Community Funding for Community Work: How $500 Helps a Lansing Charity

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By Ian Wendrow
Listen Up, Lansing

LANSING — Andrew Brewer Jr. didn’t expect his modest barbecue outing with neighbors to be anything more than a fun get together. Starting out with only 20 men hanging out at Hawk Island County Park, Brewer now captains the Men Making A Difference (MMAD) charity, an organization that has existed for about four years now with about 200 active members.

“It started with just a group of us out barbecuing one day when I said, ‘We should do more to give back.’ Everyone else seemed to agree and that’s really how this organization got started,” Brewer said.

MMAD has been busy in its short four years as a legally-recognized charity. Working alongside the local church groups and neighborhood blocs, MMAD has helped paint woodchips, clean up overgrown shrubbery, and plant flowers in some of Lansing’s more run-down areas.

Aside from neighborhood clean-ups and beautification, MMAD also hosts a number of family events throughout the year. Thanksgiving dinners, community cookouts, Cinco de Mayo celebrations and Battlefield Brawl (a fundraising event for cancer research) are just some of the many programs MMAD runs throughout the year.

Most recently, MMAD worked in partnership with the Averill Woods Neighborhood Association as part of a clean up process and to establish a community garden. MMAD conducted a similar project for the J.W. Sexton High School.

J.W. Sexton High School, MMAD took part in cleaning up the building and planting trees in the area this past year.

J.W. Sexton High School, where MMAD took part in cleaning up the building and planting trees in the area this past year.

“Our Averill Woods Neighborhood Association greatly appreciated the work that MMAD youth and adult volunteers did to help us with our neighborhood woods clean-up. The project work they complete and the relationships they build are the kinds of things that make our city and neighborhoods stronger,” said Melissa S. Quon Huber, president of the Averill Woods Neighborhood Association.

For Brewer, the work that MMAD does goes beyond a simple tax write-off.

“It’s about the community coming together. I grew up in this area and owe a lot to those I see as father figures here. As I got older I decided that I wanted to give back, once I started it [MMAD] it began to trickle down.

“People began to pitch in $20 along with the original group of guys I was with and it just grew from there,” he said.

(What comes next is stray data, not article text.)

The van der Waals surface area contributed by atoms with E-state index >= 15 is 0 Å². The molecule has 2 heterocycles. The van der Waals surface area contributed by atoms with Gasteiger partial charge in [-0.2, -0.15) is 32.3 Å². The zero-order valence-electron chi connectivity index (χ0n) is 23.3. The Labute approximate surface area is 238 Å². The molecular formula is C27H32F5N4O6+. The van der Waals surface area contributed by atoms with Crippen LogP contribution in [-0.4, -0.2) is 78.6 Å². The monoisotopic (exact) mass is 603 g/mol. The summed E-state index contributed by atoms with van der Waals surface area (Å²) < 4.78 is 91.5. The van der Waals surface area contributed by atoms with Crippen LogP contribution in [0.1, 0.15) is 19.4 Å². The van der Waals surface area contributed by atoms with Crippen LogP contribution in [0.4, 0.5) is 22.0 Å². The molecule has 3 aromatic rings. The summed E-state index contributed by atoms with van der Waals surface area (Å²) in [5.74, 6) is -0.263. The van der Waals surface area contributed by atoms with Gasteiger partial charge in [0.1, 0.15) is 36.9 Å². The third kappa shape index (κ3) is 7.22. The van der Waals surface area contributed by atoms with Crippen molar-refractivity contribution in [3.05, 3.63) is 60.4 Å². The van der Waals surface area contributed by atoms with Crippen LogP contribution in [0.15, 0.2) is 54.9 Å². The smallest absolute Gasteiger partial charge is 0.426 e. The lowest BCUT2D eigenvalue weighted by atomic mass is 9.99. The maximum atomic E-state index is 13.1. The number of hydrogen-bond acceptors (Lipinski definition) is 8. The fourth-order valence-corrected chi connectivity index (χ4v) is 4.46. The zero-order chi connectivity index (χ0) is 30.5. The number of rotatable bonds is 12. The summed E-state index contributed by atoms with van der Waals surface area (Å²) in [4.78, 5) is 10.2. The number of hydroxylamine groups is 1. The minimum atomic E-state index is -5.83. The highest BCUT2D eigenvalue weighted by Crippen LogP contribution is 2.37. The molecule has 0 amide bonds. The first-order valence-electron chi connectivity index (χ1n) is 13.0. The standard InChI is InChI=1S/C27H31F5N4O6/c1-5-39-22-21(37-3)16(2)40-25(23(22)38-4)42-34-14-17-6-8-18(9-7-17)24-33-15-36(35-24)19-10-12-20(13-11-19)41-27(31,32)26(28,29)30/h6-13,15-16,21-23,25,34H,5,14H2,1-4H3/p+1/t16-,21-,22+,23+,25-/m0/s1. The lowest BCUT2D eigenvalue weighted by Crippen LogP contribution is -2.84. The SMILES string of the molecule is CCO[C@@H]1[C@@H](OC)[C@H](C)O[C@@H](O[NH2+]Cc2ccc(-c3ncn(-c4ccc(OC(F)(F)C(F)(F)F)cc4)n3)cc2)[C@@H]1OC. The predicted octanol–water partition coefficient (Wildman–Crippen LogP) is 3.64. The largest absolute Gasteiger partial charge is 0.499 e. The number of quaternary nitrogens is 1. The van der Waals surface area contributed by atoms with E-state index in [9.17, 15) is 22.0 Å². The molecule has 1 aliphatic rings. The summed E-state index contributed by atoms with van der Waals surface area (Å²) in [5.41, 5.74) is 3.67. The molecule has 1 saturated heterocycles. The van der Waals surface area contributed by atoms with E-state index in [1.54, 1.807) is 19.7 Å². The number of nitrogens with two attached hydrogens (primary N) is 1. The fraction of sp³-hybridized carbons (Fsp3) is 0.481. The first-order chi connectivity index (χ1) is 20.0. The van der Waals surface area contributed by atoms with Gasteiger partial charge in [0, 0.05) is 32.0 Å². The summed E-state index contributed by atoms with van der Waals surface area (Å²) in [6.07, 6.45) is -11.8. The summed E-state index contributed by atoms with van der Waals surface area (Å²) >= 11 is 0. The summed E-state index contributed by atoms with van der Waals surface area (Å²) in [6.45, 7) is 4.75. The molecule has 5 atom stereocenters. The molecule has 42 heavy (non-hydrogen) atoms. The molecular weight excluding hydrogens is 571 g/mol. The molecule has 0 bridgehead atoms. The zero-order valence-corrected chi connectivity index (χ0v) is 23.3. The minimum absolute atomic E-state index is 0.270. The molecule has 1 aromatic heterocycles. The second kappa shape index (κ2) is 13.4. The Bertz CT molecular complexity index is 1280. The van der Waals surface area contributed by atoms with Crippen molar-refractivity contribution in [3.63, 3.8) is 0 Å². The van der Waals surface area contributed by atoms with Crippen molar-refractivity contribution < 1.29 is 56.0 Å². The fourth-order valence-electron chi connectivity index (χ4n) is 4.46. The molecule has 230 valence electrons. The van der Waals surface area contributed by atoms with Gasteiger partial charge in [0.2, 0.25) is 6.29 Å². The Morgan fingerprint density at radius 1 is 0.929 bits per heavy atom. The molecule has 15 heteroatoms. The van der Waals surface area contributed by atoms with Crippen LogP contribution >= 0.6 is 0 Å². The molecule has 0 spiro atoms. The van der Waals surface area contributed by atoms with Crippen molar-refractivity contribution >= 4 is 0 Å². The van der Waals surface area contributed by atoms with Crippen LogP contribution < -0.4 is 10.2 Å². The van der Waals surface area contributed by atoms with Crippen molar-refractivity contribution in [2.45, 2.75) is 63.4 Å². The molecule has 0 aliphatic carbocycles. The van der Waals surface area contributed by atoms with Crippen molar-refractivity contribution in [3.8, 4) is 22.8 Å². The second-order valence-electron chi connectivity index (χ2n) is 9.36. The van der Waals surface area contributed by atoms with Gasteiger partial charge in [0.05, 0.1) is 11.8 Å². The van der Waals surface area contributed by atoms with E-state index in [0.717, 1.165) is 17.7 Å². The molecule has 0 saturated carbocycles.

Collaborations such as these are part of an ongoing beautification project the city of Lansing has been indirectly encouraging over the past decade. Part of this encouragement comes in the form of its community funding projects, which award up to $500 to a single charitable organization.

“The city [of Lansing] annually has $6,000 that we can dispense. Over the last two years we have given to Men Making A Difference twice, the March of Dimes, Latino Music Festival, Angel Tree Fellowship, and the NAACP among others,” said Sherrie Boak, office manager for Lansing’s City Council.

The decision to grant community funding for MMAD was passed in a city council meeting earlier this month. Jessica Yorko, a councilman for the fourth ward and chair of the General Services Committee, was the one who brought forth the motion.

As chair of the General Services Committee, one of the responsibilities for Yorko includes handling applications for community funding and deciding if a charity is worthy of receiving the funds.

When Men Making A Difference applied for community funding again, the decision was easy for Yorko.

“We [the General Service Committee] really try to reward groups that help out our area, so accepting the application from Men Making A Difference was a no brainer. They’ve built a good relationship with the city council over the years and we like to reward that,” she said.

Such funds help charity groups organize outings, buy supplies, and acquire whatever licenses are needed to rent out property if required. Men Making A Difference has drawn large crowds for its cookouts in the past.

Last year, Brewer estimated around 500 people came out for their last cookout. This year, he expects even more.

“These kind of events really help showcase the diversity in our community. They’re kinda like family gatherings. With that big of a turnout, any little bit helps,” Brewer said.

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